May 20 
I yesterday received your Letter from Annapolis of May 8th. I congratulate you my dear Sir, that altho the clouds have been darkned round you, and altho You have experienced by death the loss of kind and worthey Friends, others are rising up to Supply their place. the opening now which presents itself, is Such as may give you Sanguine hopes & Light prospect. I sincerely wish they may be Succeeded by Solid & durable advantages. I hope you will find in mr Johnson & Family Steady and firm Friend’s. mr Johnson has been long in Buisness, and I believe has never been engaged in wild Speculation of any kind, you have been so great a Sufferer from your Connection with those who have, <
that now your Station profession> without being yourself personally engaged, that I cannot but rejoice to See you reassuming < your> the profession to which you were end and escaping from a vortex which has Swallowd up So many—I Sincerely hope you will be able to liberate yourself from the weight which < So> bend down your spirits So evidently whilst you were lost in this city, and permit me here to intreat you not to permit the benevolence of your Heart to conquer your Judgement & the duty which you owe your own increasing Family—< [. . .]> become not Surety for any one, if in an increase of property You can render the Aged, the infirm or those who are destitute of Sight any assistance of a pecuniary nature. I know that you will need no Stimulous to do it, but let youth exert itself < and> and remember that your wife and Children have the first claim upon you.
With Regard to the Sale of your Fathers Farm I thought with you—when he first offerd it, I was much averse to his disposing of it, and for more than a year your unclle declined purchaseing it, your Father Said that the labour & taxes consumed the profits that he was so far advanced in years that his own labour upon it exhausted his Strength& Spirits, and that he Should offer it to Sale if your uncle did not purchase it, it contains but 42 acres. Some of it, the Hill which lies west to us is very poor and he never could have Sold it to So great advantage, nor would your uncle have given to any other person the price he paid for it which was 800 Lawfull money. this money at interest will yeald him a much larger clear profit than the Farm under the best improvement. Lands are not Supposed to bring in more than 2 pr cent. I wrote to your Mother intreating her not to permit the principle to be touch’d that her [Children] whist young could better Struggle for themselves, than She or your Father, and by no means to break in upon the principle. I hope you will repeat this to them.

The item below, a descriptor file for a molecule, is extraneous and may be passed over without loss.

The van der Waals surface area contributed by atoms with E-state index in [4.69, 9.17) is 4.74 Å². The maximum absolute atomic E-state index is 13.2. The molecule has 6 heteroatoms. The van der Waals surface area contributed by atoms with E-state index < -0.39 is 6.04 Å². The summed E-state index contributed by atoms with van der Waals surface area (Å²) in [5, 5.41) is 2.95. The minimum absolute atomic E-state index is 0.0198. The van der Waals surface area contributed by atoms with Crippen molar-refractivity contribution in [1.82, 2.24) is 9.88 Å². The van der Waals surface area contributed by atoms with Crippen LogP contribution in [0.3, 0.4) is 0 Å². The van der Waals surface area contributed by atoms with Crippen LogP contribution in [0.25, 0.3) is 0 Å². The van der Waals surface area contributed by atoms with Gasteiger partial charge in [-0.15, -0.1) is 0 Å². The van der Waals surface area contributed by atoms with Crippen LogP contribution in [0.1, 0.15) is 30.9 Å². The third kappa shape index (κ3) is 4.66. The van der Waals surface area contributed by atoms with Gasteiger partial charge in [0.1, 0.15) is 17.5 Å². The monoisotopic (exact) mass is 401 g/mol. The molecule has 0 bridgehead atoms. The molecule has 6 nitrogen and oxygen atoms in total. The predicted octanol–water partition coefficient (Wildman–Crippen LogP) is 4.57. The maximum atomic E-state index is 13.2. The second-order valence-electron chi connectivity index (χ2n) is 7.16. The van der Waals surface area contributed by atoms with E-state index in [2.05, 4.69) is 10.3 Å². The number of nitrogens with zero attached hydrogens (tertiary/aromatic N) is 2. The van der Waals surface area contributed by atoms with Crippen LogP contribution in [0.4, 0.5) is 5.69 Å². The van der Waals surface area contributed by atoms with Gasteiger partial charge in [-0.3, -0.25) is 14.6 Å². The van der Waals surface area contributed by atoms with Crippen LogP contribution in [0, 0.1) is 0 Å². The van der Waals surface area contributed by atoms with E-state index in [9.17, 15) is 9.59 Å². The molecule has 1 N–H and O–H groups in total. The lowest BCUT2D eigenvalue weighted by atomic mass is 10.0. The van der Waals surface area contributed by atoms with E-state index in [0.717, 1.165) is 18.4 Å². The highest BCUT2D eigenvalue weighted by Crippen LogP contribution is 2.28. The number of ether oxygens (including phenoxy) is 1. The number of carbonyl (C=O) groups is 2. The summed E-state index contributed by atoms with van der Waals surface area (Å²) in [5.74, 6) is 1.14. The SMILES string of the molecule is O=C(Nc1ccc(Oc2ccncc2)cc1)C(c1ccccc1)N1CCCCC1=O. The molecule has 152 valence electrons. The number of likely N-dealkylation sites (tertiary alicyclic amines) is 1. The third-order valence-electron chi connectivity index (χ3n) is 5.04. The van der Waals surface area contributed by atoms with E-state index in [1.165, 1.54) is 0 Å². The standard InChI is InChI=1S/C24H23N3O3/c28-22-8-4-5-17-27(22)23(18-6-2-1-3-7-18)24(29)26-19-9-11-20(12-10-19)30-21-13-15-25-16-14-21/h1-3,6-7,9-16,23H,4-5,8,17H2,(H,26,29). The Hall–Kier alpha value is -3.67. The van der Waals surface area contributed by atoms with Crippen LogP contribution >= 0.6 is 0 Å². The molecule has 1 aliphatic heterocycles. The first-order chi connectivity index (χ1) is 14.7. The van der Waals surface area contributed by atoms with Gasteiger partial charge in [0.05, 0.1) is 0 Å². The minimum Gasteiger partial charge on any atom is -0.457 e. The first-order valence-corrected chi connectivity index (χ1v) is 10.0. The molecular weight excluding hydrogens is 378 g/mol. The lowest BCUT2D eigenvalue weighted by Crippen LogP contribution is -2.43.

Mrs Cranch will find a pleasure<
ing> in cultivating an acquaintance with mrs Johnson & the Ladies of her Family who all grown up—and mrs Johnson will naturally be induced to consider mrs Cranch in a Situation Some what Similar to that of her own Daughter, tho not in a Foreign Land, yet having quitted all her natural connections, and Friends and acquaintance of her youth, and becomeing a resident in State far distant from them. Present my compliments to mr & mrs Law when you see them. I certainly feel for her more than the regard of a transient acquaintance, as to mrs Peters observation upon an Aunt which took place last winter. < if the popularity of the President is to be establishd by doing what he thought inconsistant with the dignity of his Character as the R National Representative he will conceive it a bauble not worth preserving.>
She knows little of the Character of the president, if She Supposes him capable of Sacrificeing to the Shrine of popularity the dignity of his Station as the Representative of the Nation, for as Such he knows no Superiour nor could it be proper for him to appear in a Secondary Character upon Such an occasion, what ever his respect and veneration might be for his predecessor—and no man estimated him higher—that trivial circumstances has not escaped Jacobinic censure, not from a Love to Washington, but from malice, and a more certain proof need not be looked for that the president acted right.
The publick mind has indeed undergone a Change Since the publication of the dispatches with respect to the French nation—but the instructions are what have wrought a conviction personally as it respects the president, testimonys of which he is hourly receiving in the numerous addresses presented from all quarters
My Kind Regards to mrs Cranch and be assured my dear Sir that I am with the Sincerest / attachment Your affectionate / Aunt
MHi: Adams Papers.